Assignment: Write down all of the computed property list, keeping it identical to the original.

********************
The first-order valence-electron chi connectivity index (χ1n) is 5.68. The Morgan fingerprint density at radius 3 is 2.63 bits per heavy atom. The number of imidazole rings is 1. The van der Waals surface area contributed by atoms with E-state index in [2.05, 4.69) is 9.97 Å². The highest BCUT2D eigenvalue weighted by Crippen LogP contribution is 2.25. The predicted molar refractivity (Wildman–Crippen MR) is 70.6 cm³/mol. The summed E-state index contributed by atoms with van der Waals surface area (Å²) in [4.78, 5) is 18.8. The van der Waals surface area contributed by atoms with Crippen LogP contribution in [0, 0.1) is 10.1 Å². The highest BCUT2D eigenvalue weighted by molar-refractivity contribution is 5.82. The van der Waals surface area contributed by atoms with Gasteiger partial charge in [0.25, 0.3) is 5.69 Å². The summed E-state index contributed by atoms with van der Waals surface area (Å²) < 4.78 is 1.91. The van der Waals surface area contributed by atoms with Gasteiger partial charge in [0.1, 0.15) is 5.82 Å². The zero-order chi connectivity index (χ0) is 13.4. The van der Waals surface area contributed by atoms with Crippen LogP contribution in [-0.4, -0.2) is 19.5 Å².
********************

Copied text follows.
The first-order valence-electron chi connectivity index (χ1n) is 5.68. The Morgan fingerprint density at radius 3 is 2.63 bits per heavy atom. The number of imidazole rings is 1. The van der Waals surface area contributed by atoms with E-state index in [2.05, 4.69) is 9.97 Å². The highest BCUT2D eigenvalue weighted by Crippen LogP contribution is 2.25. The predicted molar refractivity (Wildman–Crippen MR) is 70.6 cm³/mol. The summed E-state index contributed by atoms with van der Waals surface area (Å²) in [4.78, 5) is 18.8. The van der Waals surface area contributed by atoms with Crippen LogP contribution in [0, 0.1) is 10.1 Å². The highest BCUT2D eigenvalue weighted by molar-refractivity contribution is 5.82. The van der Waals surface area contributed by atoms with Gasteiger partial charge in [0.25, 0.3) is 5.69 Å². The summed E-state index contributed by atoms with van der Waals surface area (Å²) < 4.78 is 1.91. The van der Waals surface area contributed by atoms with Gasteiger partial charge in [0.1, 0.15) is 5.82 Å². The zero-order chi connectivity index (χ0) is 13.4. The van der Waals surface area contributed by atoms with Crippen LogP contribution in [-0.4, -0.2) is 19.5 Å².